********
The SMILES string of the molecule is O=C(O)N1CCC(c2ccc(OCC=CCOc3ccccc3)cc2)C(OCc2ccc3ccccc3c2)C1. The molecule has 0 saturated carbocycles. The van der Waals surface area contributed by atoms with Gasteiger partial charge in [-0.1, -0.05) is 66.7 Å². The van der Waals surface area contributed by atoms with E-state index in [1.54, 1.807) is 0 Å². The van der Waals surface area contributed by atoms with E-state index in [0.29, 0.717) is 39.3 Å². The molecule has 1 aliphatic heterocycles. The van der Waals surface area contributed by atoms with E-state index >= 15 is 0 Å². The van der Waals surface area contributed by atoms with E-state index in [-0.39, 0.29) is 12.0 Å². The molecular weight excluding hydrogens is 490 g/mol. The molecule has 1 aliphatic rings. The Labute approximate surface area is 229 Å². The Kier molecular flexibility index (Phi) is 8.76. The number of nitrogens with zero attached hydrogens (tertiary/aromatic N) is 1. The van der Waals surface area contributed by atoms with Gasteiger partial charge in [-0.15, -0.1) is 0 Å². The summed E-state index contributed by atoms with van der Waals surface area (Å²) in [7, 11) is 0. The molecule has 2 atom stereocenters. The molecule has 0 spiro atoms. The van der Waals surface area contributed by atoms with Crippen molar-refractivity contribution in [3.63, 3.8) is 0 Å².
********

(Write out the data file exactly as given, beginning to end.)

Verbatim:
The SMILES string of the molecule is O=C(O)N1CCC(c2ccc(OCC=CCOc3ccccc3)cc2)C(OCc2ccc3ccccc3c2)C1. The molecule has 0 saturated carbocycles. The van der Waals surface area contributed by atoms with Gasteiger partial charge in [-0.1, -0.05) is 66.7 Å². The van der Waals surface area contributed by atoms with E-state index in [1.54, 1.807) is 0 Å². The van der Waals surface area contributed by atoms with E-state index in [0.29, 0.717) is 39.3 Å². The molecule has 1 aliphatic heterocycles. The van der Waals surface area contributed by atoms with E-state index >= 15 is 0 Å². The van der Waals surface area contributed by atoms with E-state index in [-0.39, 0.29) is 12.0 Å². The molecular weight excluding hydrogens is 490 g/mol. The molecule has 1 aliphatic rings. The Labute approximate surface area is 229 Å². The Kier molecular flexibility index (Phi) is 8.76. The number of nitrogens with zero attached hydrogens (tertiary/aromatic N) is 1. The van der Waals surface area contributed by atoms with Gasteiger partial charge in [-0.15, -0.1) is 0 Å². The summed E-state index contributed by atoms with van der Waals surface area (Å²) in [7, 11) is 0. The molecule has 2 atom stereocenters. The molecule has 0 spiro atoms. The van der Waals surface area contributed by atoms with Crippen molar-refractivity contribution in [3.63, 3.8) is 0 Å².